It could be unique gameplay, your team’s reputation in the industry or filling the right slot in the publisher’s portfolio strategy. But regardless of why they want your game, once you pass that threshold, you no longer have one of the many games in the marketplace, you have the game that the publisher desires.
And, as I already stated, getting the right games to publish is the whole point of the exercise for the publisher in order to insure their ongoing success.
So, what does having a long-term vision for your studio have to do with your negotiations? Initially, the impression the studio makes on the publisher can make a significant impact on the course of the negotiations.
Conveying a coherent vision can instill a sense of competence in the mind of your contact at the publisher — that the developers are serious-minded about the long term success of their business, not just their current game. This level of respect will usually have a positive impact on the process.
Also, having a long term vision for the studio can impact the sort of deal that will ultimately be acceptable to the studio.
After all, taking a deal that does not provide sufficient revenue for the studio to survive the development process and stay healthy in the post-release period is important, especially if the long term goal is to build a great studio, not just to make a great game — which should be the long-term goal of every studio.
The Negotiation Process
A negotiation for a deal is a process, not an event. Developers too often look at the initial offer as the end, not the beginning, of the process. But think about it. Would you expect the initial offer to be the best deal? Certainly not.
In fact, the initial offer is usually the best deal that the publisher thinks they can get. But it is sure not the best deal the developer can secure. In fact, it is often a bad deal for the studio.
Of course, it is gratifying to get any offer, any offer, to get your game made. And it is usually the result of a long period of effort by the developer to get a deal.
But that alone does not make but it a deal with taking. After all, sometimes the best alternative to a negotiated deal is no deal at all.
Naturally, getting a deal is the point. But some extra time, thought and perseverance can make a significant impact on the result.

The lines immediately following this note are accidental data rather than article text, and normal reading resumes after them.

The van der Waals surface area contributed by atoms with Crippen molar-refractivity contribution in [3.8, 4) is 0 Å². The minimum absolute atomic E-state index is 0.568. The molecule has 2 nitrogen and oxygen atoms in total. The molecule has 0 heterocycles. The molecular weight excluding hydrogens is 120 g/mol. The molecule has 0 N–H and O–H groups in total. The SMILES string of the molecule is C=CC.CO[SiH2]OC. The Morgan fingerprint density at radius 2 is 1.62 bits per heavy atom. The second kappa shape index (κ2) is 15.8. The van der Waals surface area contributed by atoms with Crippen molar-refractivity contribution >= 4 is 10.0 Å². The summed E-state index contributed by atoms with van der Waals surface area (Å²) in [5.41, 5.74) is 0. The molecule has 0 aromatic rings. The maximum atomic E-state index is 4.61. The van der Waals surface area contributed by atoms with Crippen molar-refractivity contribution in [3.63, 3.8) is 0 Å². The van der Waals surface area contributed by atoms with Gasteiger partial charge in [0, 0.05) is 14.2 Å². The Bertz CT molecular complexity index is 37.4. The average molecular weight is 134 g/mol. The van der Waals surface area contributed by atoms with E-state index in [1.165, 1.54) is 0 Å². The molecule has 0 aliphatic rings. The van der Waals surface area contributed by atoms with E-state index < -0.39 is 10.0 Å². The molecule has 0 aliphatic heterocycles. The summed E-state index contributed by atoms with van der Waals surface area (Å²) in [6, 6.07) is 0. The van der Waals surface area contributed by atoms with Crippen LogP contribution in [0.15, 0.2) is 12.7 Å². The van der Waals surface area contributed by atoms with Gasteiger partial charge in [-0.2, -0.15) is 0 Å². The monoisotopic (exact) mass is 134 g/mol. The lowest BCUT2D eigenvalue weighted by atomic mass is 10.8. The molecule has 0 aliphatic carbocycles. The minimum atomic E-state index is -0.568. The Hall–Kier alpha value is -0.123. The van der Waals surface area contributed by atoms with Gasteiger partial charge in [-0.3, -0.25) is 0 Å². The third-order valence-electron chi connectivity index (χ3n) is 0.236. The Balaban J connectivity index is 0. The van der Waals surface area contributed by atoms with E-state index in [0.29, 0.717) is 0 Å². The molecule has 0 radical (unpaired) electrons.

And don’t think that you are going to offend the publisher by working them a little. They negotiate deals all the time — much more than developers do. They will generally look at it as an expected course of action.
My initial response to a first offer is to respond with the studio’s best possible deal. After all, the publisher just probably sent the studio the publisher’s dream deal — so a similar response is appropriate.
This is especially true if the publisher’s offer is extremely exploitive of their perceived superior bargaining position. And they may just be in the habit of getting everything that they ask for.
But remember that the initial offer will usually remain there. So, the studio really has nothing to lose by testing the publisher’s resistance in the process and making a counteroffer that includes everything that the developer wants and needs.
And in the process don’t worry too much about what the publisher will ultimately accept. Let them decide how much they are willing to give. That’s their job, not yours.
So if you find yourself holding out on asking for something because you don’t think that the publisher will agree to it, don’t. Let them negotiate their position. You negotiate yours. And if they are in a position to deal, you can rest assure that they are quite good at knowing what they want.
Developers build games and publishers exploit them. That should mean that publishers exploit the games, not that publishers exploit the developers. What every developer should want in a developer-publisher partnership with someone who is really great at exploiting their game.
After all, the commercial exploitation of the game is where the money comes from. And few, if any, developers are really good at exploiting their own work. But then, few, if any publishers are really good at making games. That’s why they keep buying studios.
And it is also may be why so many studios tank after they get purchased by publishers. So long as the negotiation takes this fact into account, it is truly a win-win situation for everyone.
Make a Great Deal for a Great Game
It takes a huge amount of time and effort to make a great game. And it also takes some serious time and effort to make a great deal. And by that I mean a deal where everyone wins, both the publisher and the developer.
So, put the same degree of focus energy and time into the deal they you do into the game and who knows… you may build that great studio in the process.
Til next time, GL & HF!